Due to the loss of nesting sites and habitats, eastern bluebirds were once an endangered species. Bluebirds faced stiff competition for nesting sites from starlings and house sparrows, which raised concern over their survival. However, due to the establishment of various birding groups and people setting up birdhouses across the country, eastern bluebirds are coming back again, and this time, they’re increasing more than ever. While it might come as a surprise, it’s important to note that eastern bluebirds were just as common as the American Robin, making it all exciting to witness their comeback. Most eastern bluebirds measure about 6.5 inches in length while also weighing up to 30g. A bluebird nest tends to vary between 5″ x 6″ in size.
The male eastern bluebirds are often characterized by having a reddish breast area, blue feathers for the upper part body, and a mostly white belly.
On the other hand, the female eastern bluebird have a grayish-blue head, a buffy throat and breast area and mostly down light blue tails and wings. If you’re looking to spot eastern bluebirds, you’ll likely find them in rural gardens, suburban gardens, open farmlands, and rural gardens.
Arguably one of the fascinating birds to watch and keep out there, eastern bluebirds have interesting nesting habits. There are many practices that make this species stand out from the rest.
Below is a breakdown of some of the most common nesting habits among and way of life among eastern bluebirds;
If you’ve ever had a dream or the plan to start bird keeping, eastern bluebirds are the best candidates for this. The fact that eastern bluebirds are cavity nesters makes them the ideal species to keep in a birdhouse.
And based on how these birds have been on the verge of extinction before, you might want to begin on that plan right away. A bluebird nest is mostly made of plant stems, grasses, and pine needles, lined with feathers, soft grass, and in some cases with animal hair.
Their nests are often placed in a cavity, abandoned woodpecker hole, or a birdhouse. These nests are placed as low as 20 inches above the ground or as high as 50 inches above the ground. It’s important to note that most of the bluebird nest cavities are made by females.
However, if you plan to put your eastern bluebirds in a birdhouse, you should place it on a pole about 5-6 feet above the ground. This allows for much clearer monitoring and protection. You want to ensure that you can spot all the house sparrows that could endanger the eastern bluebirds.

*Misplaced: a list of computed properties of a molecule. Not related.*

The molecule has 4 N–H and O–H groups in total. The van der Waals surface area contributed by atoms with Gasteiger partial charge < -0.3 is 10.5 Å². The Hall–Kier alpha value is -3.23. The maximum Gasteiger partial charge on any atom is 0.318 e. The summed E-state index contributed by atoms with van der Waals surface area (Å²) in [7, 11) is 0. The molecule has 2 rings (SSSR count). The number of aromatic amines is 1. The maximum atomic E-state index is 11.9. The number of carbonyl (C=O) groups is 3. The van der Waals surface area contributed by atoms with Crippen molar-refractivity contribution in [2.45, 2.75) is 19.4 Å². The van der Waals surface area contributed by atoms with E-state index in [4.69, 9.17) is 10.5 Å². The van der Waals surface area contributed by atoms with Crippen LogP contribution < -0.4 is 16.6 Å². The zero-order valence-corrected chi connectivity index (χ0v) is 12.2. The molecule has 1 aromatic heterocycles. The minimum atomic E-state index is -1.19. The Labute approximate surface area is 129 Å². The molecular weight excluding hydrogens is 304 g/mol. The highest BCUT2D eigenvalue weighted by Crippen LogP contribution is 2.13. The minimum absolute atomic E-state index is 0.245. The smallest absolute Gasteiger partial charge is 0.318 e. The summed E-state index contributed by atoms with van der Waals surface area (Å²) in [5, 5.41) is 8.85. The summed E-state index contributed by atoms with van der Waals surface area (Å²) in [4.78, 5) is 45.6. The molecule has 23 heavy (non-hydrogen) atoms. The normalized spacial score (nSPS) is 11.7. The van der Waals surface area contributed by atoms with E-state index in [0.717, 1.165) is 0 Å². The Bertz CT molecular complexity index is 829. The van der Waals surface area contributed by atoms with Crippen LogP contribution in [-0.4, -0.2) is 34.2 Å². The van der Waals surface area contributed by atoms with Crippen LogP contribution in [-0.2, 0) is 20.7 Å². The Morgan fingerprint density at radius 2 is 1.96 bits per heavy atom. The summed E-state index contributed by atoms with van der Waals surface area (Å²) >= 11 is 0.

Also, when hoisting the birdhouse for the eastern bluebirds, you want to ensure that the bluebird nest proper predator guards installed and that it faces away from prevailing winds.
The best way to keep the predators at bay is to ensure that you remove the nest regularly, use baffles among other guards on the nest poles. If you’re not handy enough with a nesting box, it’s better to get a birdhouse that is ideal for monitoring.
These birdhouses are often built with a clearer side and have in-built cameras for monitoring. Eastern bluebirds are known to begin their nesting around February- April if it is their first nesting. However, this might happen a bit later in the year for the multiple nesters and first-time nesters.
How many eggs do eastern bluebirds lay?
Eastern bluebirds often lay an egg every day until the clutch reaches 3-6 eggs that are pale blue or occasionally white in color. The female eastern bluebird is likely to begin the incubation process when they lay the last or next to the last egg.
Sometimes the female eastern bluebird might even wait for a day or two after the last egg is laid to start incubation. The incubation is often done by the female eastern bluebird and can take 13 to 16 days.
While these birds might start sitting on their eggs as soon as the first egg is laid, full-time incubation doesn’t begin until the last of the eggs is laid. The delay in the incubation process among the eastern bluebirds is a result of the prevailing weather conditions.
If the weather is warmer, they’re bound to begin incubation right away. However, the birds tend to delay the process during the winter. It’s also important to note that hatching among eastern bluebirds fails the most during the weather is warm.
Mating rituals and tidbits among eastern bluebirds
Eastern bluebirds, like many songbirds, display very unusual mating habits. Eastern bluebirds are widely regarded as one of the North American bird species that are socially monogamous but genetically polygynous and polyandrous.
Although there have been previous studies by different scientists naming eastern bluebirds as monogamous birds, this is no longer the case. Recent studies have shown that these birds no longer stick to one mating partner.
The female eastern bluebirds are widely considered socially monogamous and capable of mating with more than one male partner. It’s not unusual for the female eastern bluebirds to end up having several broods from different mating partners.